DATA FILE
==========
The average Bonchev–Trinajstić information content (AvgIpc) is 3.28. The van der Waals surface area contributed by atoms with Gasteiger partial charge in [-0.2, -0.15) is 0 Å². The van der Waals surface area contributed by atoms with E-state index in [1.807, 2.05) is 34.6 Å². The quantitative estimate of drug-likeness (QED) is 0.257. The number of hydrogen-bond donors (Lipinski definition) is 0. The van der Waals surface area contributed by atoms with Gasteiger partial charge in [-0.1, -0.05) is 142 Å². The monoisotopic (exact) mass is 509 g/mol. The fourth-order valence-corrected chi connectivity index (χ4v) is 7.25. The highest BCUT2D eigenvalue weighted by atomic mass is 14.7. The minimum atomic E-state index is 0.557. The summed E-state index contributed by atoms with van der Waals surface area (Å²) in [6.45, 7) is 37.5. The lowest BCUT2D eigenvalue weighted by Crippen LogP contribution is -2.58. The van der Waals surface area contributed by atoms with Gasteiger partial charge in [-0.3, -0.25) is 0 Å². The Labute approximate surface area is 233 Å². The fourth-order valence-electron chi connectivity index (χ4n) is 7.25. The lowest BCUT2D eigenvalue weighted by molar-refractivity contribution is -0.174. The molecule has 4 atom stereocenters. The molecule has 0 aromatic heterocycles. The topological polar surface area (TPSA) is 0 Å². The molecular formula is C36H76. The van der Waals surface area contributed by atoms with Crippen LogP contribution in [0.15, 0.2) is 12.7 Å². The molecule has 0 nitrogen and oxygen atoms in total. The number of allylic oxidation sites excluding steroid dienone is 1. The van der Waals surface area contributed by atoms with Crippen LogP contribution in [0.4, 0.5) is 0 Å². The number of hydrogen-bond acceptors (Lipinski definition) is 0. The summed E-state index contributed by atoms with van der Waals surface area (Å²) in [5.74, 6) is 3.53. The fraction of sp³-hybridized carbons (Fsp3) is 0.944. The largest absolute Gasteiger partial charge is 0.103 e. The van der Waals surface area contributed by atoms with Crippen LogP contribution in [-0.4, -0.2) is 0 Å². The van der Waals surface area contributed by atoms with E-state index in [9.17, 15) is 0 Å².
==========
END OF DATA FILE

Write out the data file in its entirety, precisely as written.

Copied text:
The average Bonchev–Trinajstić information content (AvgIpc) is 3.28. The van der Waals surface area contributed by atoms with Gasteiger partial charge in [-0.2, -0.15) is 0 Å². The van der Waals surface area contributed by atoms with E-state index in [1.807, 2.05) is 34.6 Å². The quantitative estimate of drug-likeness (QED) is 0.257. The number of hydrogen-bond donors (Lipinski definition) is 0. The van der Waals surface area contributed by atoms with Gasteiger partial charge in [-0.1, -0.05) is 142 Å². The monoisotopic (exact) mass is 509 g/mol. The fourth-order valence-corrected chi connectivity index (χ4v) is 7.25. The highest BCUT2D eigenvalue weighted by atomic mass is 14.7. The minimum atomic E-state index is 0.557. The summed E-state index contributed by atoms with van der Waals surface area (Å²) in [6.45, 7) is 37.5. The lowest BCUT2D eigenvalue weighted by Crippen LogP contribution is -2.58. The van der Waals surface area contributed by atoms with Gasteiger partial charge in [-0.3, -0.25) is 0 Å². The Labute approximate surface area is 233 Å². The fourth-order valence-electron chi connectivity index (χ4n) is 7.25. The lowest BCUT2D eigenvalue weighted by molar-refractivity contribution is -0.174. The molecule has 4 atom stereocenters. The molecule has 0 aromatic heterocycles. The topological polar surface area (TPSA) is 0 Å². The molecular formula is C36H76. The van der Waals surface area contributed by atoms with Crippen LogP contribution in [0.15, 0.2) is 12.7 Å². The molecule has 0 nitrogen and oxygen atoms in total. The number of allylic oxidation sites excluding steroid dienone is 1. The van der Waals surface area contributed by atoms with Crippen LogP contribution in [0.4, 0.5) is 0 Å². The number of hydrogen-bond acceptors (Lipinski definition) is 0. The summed E-state index contributed by atoms with van der Waals surface area (Å²) in [5.74, 6) is 3.53. The fraction of sp³-hybridized carbons (Fsp3) is 0.944. The largest absolute Gasteiger partial charge is 0.103 e. The van der Waals surface area contributed by atoms with Crippen LogP contribution in [-0.4, -0.2) is 0 Å². The van der Waals surface area contributed by atoms with E-state index in [9.17, 15) is 0 Å².